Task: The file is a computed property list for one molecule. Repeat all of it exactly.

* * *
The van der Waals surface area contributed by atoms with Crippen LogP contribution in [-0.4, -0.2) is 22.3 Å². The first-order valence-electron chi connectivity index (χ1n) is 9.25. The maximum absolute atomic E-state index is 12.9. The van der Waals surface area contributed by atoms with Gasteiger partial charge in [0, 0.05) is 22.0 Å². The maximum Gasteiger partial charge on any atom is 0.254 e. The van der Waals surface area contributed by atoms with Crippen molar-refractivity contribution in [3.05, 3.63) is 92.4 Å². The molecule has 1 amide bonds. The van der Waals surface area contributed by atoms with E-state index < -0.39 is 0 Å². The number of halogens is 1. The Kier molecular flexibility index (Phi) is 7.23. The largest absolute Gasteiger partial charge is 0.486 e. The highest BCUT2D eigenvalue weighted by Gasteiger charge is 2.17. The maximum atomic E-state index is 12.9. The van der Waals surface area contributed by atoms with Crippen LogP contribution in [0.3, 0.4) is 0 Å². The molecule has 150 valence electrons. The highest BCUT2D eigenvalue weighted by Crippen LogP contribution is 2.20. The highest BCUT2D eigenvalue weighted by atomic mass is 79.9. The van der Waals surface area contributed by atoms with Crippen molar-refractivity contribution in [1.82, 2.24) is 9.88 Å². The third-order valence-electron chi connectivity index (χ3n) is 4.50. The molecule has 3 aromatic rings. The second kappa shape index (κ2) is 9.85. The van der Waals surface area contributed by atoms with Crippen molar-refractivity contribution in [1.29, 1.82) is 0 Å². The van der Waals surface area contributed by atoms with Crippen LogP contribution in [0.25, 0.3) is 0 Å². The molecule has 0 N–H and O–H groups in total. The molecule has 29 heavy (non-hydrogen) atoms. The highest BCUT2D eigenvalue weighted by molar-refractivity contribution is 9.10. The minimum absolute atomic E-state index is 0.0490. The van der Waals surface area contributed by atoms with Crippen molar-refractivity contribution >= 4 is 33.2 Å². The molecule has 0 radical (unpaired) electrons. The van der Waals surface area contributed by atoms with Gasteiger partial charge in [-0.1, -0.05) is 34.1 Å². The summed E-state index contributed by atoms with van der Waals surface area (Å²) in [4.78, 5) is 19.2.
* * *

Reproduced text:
The van der Waals surface area contributed by atoms with Crippen LogP contribution in [-0.4, -0.2) is 22.3 Å². The first-order valence-electron chi connectivity index (χ1n) is 9.25. The maximum absolute atomic E-state index is 12.9. The van der Waals surface area contributed by atoms with Gasteiger partial charge in [0, 0.05) is 22.0 Å². The maximum Gasteiger partial charge on any atom is 0.254 e. The van der Waals surface area contributed by atoms with Crippen molar-refractivity contribution in [3.05, 3.63) is 92.4 Å². The molecule has 1 amide bonds. The van der Waals surface area contributed by atoms with E-state index < -0.39 is 0 Å². The number of halogens is 1. The Kier molecular flexibility index (Phi) is 7.23. The largest absolute Gasteiger partial charge is 0.486 e. The highest BCUT2D eigenvalue weighted by Gasteiger charge is 2.17. The maximum atomic E-state index is 12.9. The van der Waals surface area contributed by atoms with Crippen LogP contribution in [0.3, 0.4) is 0 Å². The molecule has 150 valence electrons. The highest BCUT2D eigenvalue weighted by Crippen LogP contribution is 2.20. The highest BCUT2D eigenvalue weighted by atomic mass is 79.9. The van der Waals surface area contributed by atoms with Crippen molar-refractivity contribution in [1.82, 2.24) is 9.88 Å². The third-order valence-electron chi connectivity index (χ3n) is 4.50. The molecule has 3 aromatic rings. The second kappa shape index (κ2) is 9.85. The van der Waals surface area contributed by atoms with Crippen molar-refractivity contribution in [1.29, 1.82) is 0 Å². The van der Waals surface area contributed by atoms with Crippen LogP contribution in [0.25, 0.3) is 0 Å². The molecule has 0 N–H and O–H groups in total. The molecule has 29 heavy (non-hydrogen) atoms. The highest BCUT2D eigenvalue weighted by molar-refractivity contribution is 9.10. The minimum absolute atomic E-state index is 0.0490. The van der Waals surface area contributed by atoms with Crippen molar-refractivity contribution >= 4 is 33.2 Å². The molecule has 0 radical (unpaired) electrons. The van der Waals surface area contributed by atoms with Gasteiger partial charge in [-0.1, -0.05) is 34.1 Å². The summed E-state index contributed by atoms with van der Waals surface area (Å²) in [4.78, 5) is 19.2.